Legends of Sorcery continues a very strong product like of historical fantasy. RPGObjects other books in the line have covered the Dark Ages, Arthurian legends, and to the land of the Samurais. They have really captured the historical genre that I and others really enjoy. Legends of Sorcery takes us into the more magical side of things. This book covers new rules for a more skill based spell casting system, eleven new spell oriented classes, and feats and other options on this over all theme. Legends of Sorcery is by Charles Rice. It is a sixty four page PDF that has full book marks and comes in a printer friendly version. The layout like most RPGObject books is very well done. The art by Joseph Wigfield is very nicely done black and white pictures. The book starts with the skill system for casting spells. I really like this. The DCs of the spells can get high and there are plenty of ways to get negatives to the skill roll. But depending on how much the roll is missed by the spell can go off the caster just suffers a little damage or gets exhausted or something. It is not a clear cut success failure there are ways to cast the spell but not have it go off perfectly. I really like this aspect of the system. Spell failure for armor has been removed and the armor check penalty is now doubled and effects the skill roll for spells with somatic components. That is a nice simple way and eliminates the need for an extra roll. Each spell casting class gets a Base Magic Bonus much like a Base Attack Bonus. The Base Magic Bonus also serves as one?s caster level. In the high magic worlds of normal Dungeons and Dragons I think one might need to reduce the caster levels of some of the classes if this system is adopted or else the classes could really potentially cast a lot of spells without much fear of a failure. This type of system can allow for a lot of low level spells to be cast in a day but make it pretty darn difficult to get the higher level ones. Also, there is nothing stopping a caster from trying a high level spell that they would not be able to cast in normal D&amp;D. When using the classes first a DM needs to choose for a low, medium, or high level of magic. A low magical setting features only certain classes that can cast up to third level spells. They have other abilities to make up for their limited magical abilities. Medium level magic classes feature the classes from the low level magic as well as classes that can take advantage of ritual castings and other ways to cast powerful spells at a risk. High magic settings features the classes from the Players Handbook except for the Sorcerer as the skill magic system replaces the need for a separate spontaneous caster. The Alchemist is the first of the low magic classes. It really presents a character that has the ability to create things like acids, poisons, potions, and other things of this nature. The gains a lot of skill points and really is well defined with many interesting abilities. If one wanted to use this in a more traditional D&amp;D game like one that used that casting system instead of the skill based one here; all that needs to be done is adding a spells per day her e similar to what a Ranger or Paladin has. It would be a bit weaker then the PHB classes, but would make a more interesting character then the NPC classes. The Artificer is more of a magical warrior. They excel at the creation of magical arms and armor. This is a nice and balanced class that allows a character to create and use his own items with skill and ability. Like the Alchemist it is a class that with some boosts could be a good addition to a normal D&amp;D game. The Holy man is another low magic class that focuses on healing and the destruction of undead. His abilities are a little more what people are familiar with like the turn undead and smite abilities. And again like the other two a class that can be used in normal D&amp;D with a little bit of a boost. It can make a very interesting alternate to the Paladin in such games. The Naturalist is much like the Ranger. They get different abilities and it is a bit more focused on the magic then having the magic feel like an add on like the ranger can at times. They have track and woodland stride and favored terrain abilities. It has some unique abilities like Soothe the Savage beast which is a nice version of Wild Empathy that depends on the animal making a will save instead of the character with a skill check. The Sage is the last of the low magic classes presented here. This is my favorite of the low magic classes in this book. This is also truly a sage, a master of knowledge and learning. The character gets a lot of neat abilities dealing with knowledge and languages. This is a very well crafted class and easily one I would like to both use and play. The sage automatically can read any scroll, gains scribe scroll as a bonus feat, and gains a variety of abilities that the character can choose from. The medium magic casters have a stronger magical ability so the classes offer a little less in abilities. They are still for the most part more interesting then the spell casters in the players Handbook. That?s really the strength of all the classes in this book. They have just enough definition for players to understand the role of the class but are flexible enough to really cover quite a bit of different kid of characters. This is one book that the more I read it and the more I explored the possibilities of these classes the more I really liked the book. The first medium magic class is the Elementalist. It is one class that covers each of the elements so a Fire caster will be a bit different from the earth caster. It is a nice class of ability that fit the elements. Nothing here really leaped off the page at me, but it will be a fun class to play. The Hermit is one of the more powerful healers on will find. And any class that has an ability called Leeches that aids in magical healing is good in my book. The leeches are the living creature and it is not like the Hermit leeches strength form one to another as one might think from an ability just called Leech. The character also has the ability to fast to aid him in using Knowledge divination. That is a new knowledge skill presented in this book that gets covered later in this review. This will make for a fun player or NPC in a game. The Monk I think is a nice replacement for the regular monk. This one has no unarmed damage or special ACs bonuses. It does cast spells like every class in this book and the abilities are more of a western monastery oriented monk. The last four classes are the Pagan Priest, the Priest, the Seer, and the Trickster. These are pretty easy to imagine as the names are very fitting to the abilities they have. As with all these classes they can be used in the more traditional D&amp;D games with a nice spells per day casting table like the Bard uses or if one wants to give them even more power use the Cleric or Wizard table. That is one of the nice things about these classes the spell casting is easy to adapt to another system that is close to this one. While Legends of Sorcery has a magic system that has a very different feel it keeps the spell level of the spells and does not alter that making it very easy to move from one system to another. There is a nice sidebar for using this with the other Legends of books RPGObjects that has written. There is also suggested rules for which classes from the PHB and DMG would be low, medium, or high magic casters. The game sues Knowledge arcane or Knowledge religion as the casting skill depending on the type of caster the class is. There is also the skill Knowledge Astrology/ Divination that really allows a character to have an idea of what the future holds. It mostly deals with predicting weather and knowing someone?s destiny. There are some nice magical options presented here as well. The first is the idea of Black and White magic. Black magic is evil and anyone can with magical powers can cast these spells but with repercussions. There is a variant on this of Demonic Magic making it so a demon may eventually be able to claim the soul of someone who goes into Black magic.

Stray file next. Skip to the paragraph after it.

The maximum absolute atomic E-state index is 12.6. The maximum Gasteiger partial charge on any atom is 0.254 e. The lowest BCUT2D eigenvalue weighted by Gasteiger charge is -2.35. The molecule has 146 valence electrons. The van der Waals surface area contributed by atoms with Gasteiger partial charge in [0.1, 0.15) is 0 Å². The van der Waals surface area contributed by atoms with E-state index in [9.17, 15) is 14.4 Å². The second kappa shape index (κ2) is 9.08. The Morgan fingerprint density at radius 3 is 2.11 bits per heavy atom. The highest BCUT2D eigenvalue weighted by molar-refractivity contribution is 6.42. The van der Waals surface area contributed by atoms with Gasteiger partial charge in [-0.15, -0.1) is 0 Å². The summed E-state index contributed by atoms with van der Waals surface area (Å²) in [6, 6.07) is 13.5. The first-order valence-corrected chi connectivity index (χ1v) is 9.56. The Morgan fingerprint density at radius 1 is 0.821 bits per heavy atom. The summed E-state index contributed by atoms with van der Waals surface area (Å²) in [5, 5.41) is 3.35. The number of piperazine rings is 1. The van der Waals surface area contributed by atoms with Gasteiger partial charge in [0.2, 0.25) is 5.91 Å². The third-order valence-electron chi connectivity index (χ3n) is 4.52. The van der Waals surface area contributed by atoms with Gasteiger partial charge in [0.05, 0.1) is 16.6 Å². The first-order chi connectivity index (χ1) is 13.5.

Other options include freeform magic verse spell list magic. Spell list magic is what most people know as classes can only learn spells on their class list. In the free form variant all one needs to do is come in contact with the spell and be able to learn it. .

Finally there is the spell lists for all the classes and the descriptions of the new spells.

Legends of Sorcery is a very nice collection of creative classes mixed with a fun and easily usable different magic system. It changes enough to make spell casting feel and act differently while at the same time making it easy to be used with the other thousand d20 books out there that use the more traditional spell casting system. It is a rare product that changes so much but at the same time is so easily usable.
<br><br> <b>LIKED</b>: How easy it is to use these rules, the versatility it gives spellcasters, and ease of using it with other books<br><br><b>QUALITY</b>: Excellent<br><br><b>VALUE</b>: Very Satisfied<br>